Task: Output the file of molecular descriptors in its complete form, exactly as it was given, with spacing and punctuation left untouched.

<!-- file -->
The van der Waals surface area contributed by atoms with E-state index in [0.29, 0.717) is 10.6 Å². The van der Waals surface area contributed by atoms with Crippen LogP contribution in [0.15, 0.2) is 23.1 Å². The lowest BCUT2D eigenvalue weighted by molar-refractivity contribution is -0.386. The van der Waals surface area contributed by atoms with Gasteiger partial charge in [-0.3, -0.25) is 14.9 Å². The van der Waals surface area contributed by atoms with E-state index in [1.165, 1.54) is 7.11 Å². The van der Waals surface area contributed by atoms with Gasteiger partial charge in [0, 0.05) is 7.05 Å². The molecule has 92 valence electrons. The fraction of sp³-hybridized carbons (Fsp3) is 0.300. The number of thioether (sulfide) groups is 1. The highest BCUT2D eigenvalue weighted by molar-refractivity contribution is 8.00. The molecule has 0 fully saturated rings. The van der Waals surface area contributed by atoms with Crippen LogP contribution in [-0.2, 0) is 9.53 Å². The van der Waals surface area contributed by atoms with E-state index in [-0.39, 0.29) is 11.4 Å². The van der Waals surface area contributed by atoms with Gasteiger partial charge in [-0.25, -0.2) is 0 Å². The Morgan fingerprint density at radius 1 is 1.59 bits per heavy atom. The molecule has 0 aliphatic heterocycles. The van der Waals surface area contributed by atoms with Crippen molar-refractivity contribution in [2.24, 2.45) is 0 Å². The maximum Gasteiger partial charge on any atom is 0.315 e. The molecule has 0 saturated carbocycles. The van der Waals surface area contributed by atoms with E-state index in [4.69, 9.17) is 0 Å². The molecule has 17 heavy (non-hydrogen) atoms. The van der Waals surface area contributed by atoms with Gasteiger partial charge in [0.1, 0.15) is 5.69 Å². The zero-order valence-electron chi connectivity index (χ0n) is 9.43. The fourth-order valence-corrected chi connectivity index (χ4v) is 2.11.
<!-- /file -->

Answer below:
The van der Waals surface area contributed by atoms with E-state index in [0.29, 0.717) is 10.6 Å². The van der Waals surface area contributed by atoms with Crippen LogP contribution in [0.15, 0.2) is 23.1 Å². The lowest BCUT2D eigenvalue weighted by molar-refractivity contribution is -0.386. The van der Waals surface area contributed by atoms with Gasteiger partial charge in [-0.3, -0.25) is 14.9 Å². The van der Waals surface area contributed by atoms with E-state index in [1.165, 1.54) is 7.11 Å². The van der Waals surface area contributed by atoms with Gasteiger partial charge in [0, 0.05) is 7.05 Å². The molecule has 92 valence electrons. The fraction of sp³-hybridized carbons (Fsp3) is 0.300. The number of thioether (sulfide) groups is 1. The highest BCUT2D eigenvalue weighted by molar-refractivity contribution is 8.00. The molecule has 0 fully saturated rings. The van der Waals surface area contributed by atoms with Crippen LogP contribution in [-0.2, 0) is 9.53 Å². The van der Waals surface area contributed by atoms with E-state index in [-0.39, 0.29) is 11.4 Å². The van der Waals surface area contributed by atoms with Gasteiger partial charge in [-0.25, -0.2) is 0 Å². The Morgan fingerprint density at radius 1 is 1.59 bits per heavy atom. The molecule has 0 aliphatic heterocycles. The van der Waals surface area contributed by atoms with Crippen molar-refractivity contribution in [2.24, 2.45) is 0 Å². The maximum Gasteiger partial charge on any atom is 0.315 e. The molecule has 0 saturated carbocycles. The van der Waals surface area contributed by atoms with E-state index in [4.69, 9.17) is 0 Å². The molecule has 17 heavy (non-hydrogen) atoms. The van der Waals surface area contributed by atoms with Gasteiger partial charge in [0.1, 0.15) is 5.69 Å². The zero-order valence-electron chi connectivity index (χ0n) is 9.43. The fourth-order valence-corrected chi connectivity index (χ4v) is 2.11.